Wilson Pickett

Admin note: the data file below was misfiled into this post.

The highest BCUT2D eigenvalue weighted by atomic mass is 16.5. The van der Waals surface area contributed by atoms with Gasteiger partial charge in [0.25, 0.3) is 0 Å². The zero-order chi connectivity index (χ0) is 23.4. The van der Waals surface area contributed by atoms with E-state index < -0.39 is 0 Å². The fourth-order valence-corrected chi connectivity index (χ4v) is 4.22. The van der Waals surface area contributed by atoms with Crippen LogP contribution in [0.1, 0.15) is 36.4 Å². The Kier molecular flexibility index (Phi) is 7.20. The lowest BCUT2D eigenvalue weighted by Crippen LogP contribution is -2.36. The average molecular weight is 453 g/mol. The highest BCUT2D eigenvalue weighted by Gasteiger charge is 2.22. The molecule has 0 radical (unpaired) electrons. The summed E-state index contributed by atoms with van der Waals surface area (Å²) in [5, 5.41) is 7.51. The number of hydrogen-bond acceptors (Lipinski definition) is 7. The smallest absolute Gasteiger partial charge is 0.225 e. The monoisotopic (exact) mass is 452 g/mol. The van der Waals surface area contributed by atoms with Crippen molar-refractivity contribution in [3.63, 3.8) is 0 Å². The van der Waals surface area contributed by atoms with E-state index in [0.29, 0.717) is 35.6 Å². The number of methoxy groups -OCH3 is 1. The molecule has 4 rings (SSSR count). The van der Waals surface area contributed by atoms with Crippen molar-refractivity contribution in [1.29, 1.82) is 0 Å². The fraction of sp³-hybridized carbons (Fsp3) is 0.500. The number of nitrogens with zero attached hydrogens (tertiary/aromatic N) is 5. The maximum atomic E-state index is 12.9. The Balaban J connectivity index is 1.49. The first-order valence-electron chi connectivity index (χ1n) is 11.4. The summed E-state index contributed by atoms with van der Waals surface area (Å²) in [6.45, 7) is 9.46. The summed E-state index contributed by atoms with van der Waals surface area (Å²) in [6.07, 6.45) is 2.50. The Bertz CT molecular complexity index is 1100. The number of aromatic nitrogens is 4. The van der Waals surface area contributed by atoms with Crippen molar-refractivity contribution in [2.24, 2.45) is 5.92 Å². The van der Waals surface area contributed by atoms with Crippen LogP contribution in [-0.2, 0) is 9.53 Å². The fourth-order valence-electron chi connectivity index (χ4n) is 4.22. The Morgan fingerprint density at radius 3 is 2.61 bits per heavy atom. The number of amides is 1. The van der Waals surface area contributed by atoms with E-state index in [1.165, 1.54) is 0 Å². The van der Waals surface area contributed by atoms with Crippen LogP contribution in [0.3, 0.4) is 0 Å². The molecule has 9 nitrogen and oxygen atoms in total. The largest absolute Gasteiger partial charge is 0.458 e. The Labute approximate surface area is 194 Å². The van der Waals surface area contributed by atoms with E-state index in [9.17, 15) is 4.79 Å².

Wilson Pickett (March 18, 1941 – January 19, 2006) was an American R&B and soul singer. Known for his raw, passionate delivery, he played a major role in developing southern soul music. Aided immeasurably by the excellent studio bands backing him at the Stax Studios in Memphis, Tennessee and at the Fame Studio in Muscle Shoals Alabama, Pickett created iconic hits such as "In the Midnight Hour," "Mustang Sally," and "Funky Broadway" for Atlantic Records between 1963 and 1972. One of the most popular black singers of the 60s, Wilson Pickett helped introduce the aggressive, rhythmic style of black music to a wide audience and has influenced almost countless rnb artists over the years. It all got started in Prattville, Alabama, where he was raised. Pickett moved to Detroit, Michigan at the age of sixteen, and he made his professional debut spending several years singing with the gospel group The Violinaires in the late 50s. From 1961 to 1963, he was in The Falcons, writing and singing their 1962 hit "I Found A Love". Pickett then went solo and signed with Lloyd Price's Double L Records, where he wrote and recorded "If You Love Me" and "It's Too Late." In 1964, Pickett signed with Atlantic Records and did his early recordings in the Stax studio in Memphis, Tennessee with Booker T. Jones and Steve Cropper of The MGs. Cropper co-authored three of his early hits, "In the Midnight Hour" and "Don't Fight It from his debut album The Exciting Wilson Pickett that established him as a ...

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